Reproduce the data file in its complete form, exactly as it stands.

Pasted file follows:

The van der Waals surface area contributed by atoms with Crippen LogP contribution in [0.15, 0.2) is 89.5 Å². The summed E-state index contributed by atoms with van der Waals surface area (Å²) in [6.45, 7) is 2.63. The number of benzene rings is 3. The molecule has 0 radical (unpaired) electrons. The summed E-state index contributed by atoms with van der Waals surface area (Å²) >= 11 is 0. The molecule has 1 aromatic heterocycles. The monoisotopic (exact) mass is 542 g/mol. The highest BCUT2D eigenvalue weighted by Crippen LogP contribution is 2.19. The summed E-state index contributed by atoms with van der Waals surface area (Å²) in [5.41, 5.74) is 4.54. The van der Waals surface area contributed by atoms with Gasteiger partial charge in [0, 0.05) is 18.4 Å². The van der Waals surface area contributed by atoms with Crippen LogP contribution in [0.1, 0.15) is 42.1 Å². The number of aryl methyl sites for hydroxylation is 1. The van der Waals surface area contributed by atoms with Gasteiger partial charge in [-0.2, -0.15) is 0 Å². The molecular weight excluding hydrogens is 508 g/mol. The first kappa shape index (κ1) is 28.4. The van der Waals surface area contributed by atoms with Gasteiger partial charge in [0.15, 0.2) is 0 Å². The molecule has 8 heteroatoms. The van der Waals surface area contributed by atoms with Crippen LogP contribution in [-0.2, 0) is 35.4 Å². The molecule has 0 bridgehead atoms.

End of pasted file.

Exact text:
The van der Waals surface area contributed by atoms with Crippen LogP contribution in [0.15, 0.2) is 89.5 Å². The summed E-state index contributed by atoms with van der Waals surface area (Å²) in [6.45, 7) is 2.63. The number of benzene rings is 3. The molecule has 0 radical (unpaired) electrons. The summed E-state index contributed by atoms with van der Waals surface area (Å²) >= 11 is 0. The molecule has 1 aromatic heterocycles. The monoisotopic (exact) mass is 542 g/mol. The highest BCUT2D eigenvalue weighted by Crippen LogP contribution is 2.19. The summed E-state index contributed by atoms with van der Waals surface area (Å²) in [5.41, 5.74) is 4.54. The van der Waals surface area contributed by atoms with Gasteiger partial charge in [0, 0.05) is 18.4 Å². The van der Waals surface area contributed by atoms with Crippen LogP contribution in [0.1, 0.15) is 42.1 Å². The number of aryl methyl sites for hydroxylation is 1. The van der Waals surface area contributed by atoms with Gasteiger partial charge in [-0.2, -0.15) is 0 Å². The molecular weight excluding hydrogens is 508 g/mol. The first kappa shape index (κ1) is 28.4. The van der Waals surface area contributed by atoms with Gasteiger partial charge in [0.15, 0.2) is 0 Å². The molecule has 8 heteroatoms. The van der Waals surface area contributed by atoms with Crippen LogP contribution in [-0.2, 0) is 35.4 Å². The molecule has 0 bridgehead atoms.